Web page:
Bradley, Aidan, Terra, Brooke, and Slater are not regular teenagers. Each kid is battling with their own problems that makes both society and themselves question their experiences. Bradley is a great athlete, but struggles with finding happiness among the pressures forced upon him by the athletic world and his family. Aidan, a seemingly normal girl, is schizophrenic and has to deal with her illness everyday. She and her imaginary friend Quin take on their world together, though many people do not appreciate it like they do. A set of twins, Terra and Slater, are completely different personalities with, of course, their own set of problems. Terra is a deeply studious girl, but her constant hard work keeps her up late at night and her insomnia makes her hallucinate and envision mysterious scenes that sometimes reference what seemed to be an earthquake when she was at summer camp as a young girl. Her twin, Slater, is intense and misunderstood. He often finds himself in trouble, unlike his sister. Though many people do not see it, he is thoughtful and is often thinking about the experience that his sister had, which he also experienced. Our fifth character, Brooke, is a lucid dreamer. After sharing some of her dreams with her friends, she lost those that were close to her because they did not believe what she had to say. Like the rest of the characters, she finds herself constantly being excluded due to society’s judgement. While the challenges that all five characters face make their lives more difficult, the visions that each experiences, open up their spiritual lives.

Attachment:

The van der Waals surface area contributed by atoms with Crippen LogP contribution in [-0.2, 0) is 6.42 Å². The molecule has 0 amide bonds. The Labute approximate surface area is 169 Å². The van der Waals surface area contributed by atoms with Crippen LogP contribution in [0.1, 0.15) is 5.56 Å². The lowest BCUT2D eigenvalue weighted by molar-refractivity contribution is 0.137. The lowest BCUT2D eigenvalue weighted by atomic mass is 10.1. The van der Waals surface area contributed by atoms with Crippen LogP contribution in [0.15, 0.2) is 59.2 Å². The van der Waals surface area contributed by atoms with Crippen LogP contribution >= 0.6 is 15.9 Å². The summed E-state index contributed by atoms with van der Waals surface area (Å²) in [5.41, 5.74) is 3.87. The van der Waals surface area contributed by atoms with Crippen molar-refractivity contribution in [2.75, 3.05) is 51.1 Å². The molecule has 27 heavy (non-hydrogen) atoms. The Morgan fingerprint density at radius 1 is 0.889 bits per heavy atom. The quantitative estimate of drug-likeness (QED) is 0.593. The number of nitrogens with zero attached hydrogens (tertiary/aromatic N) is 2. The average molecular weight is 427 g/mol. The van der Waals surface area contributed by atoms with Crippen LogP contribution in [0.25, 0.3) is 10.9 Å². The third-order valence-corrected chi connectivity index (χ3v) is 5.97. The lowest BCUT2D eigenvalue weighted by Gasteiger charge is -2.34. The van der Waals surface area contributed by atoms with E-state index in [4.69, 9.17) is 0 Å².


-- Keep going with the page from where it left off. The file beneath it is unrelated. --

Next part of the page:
Treatment: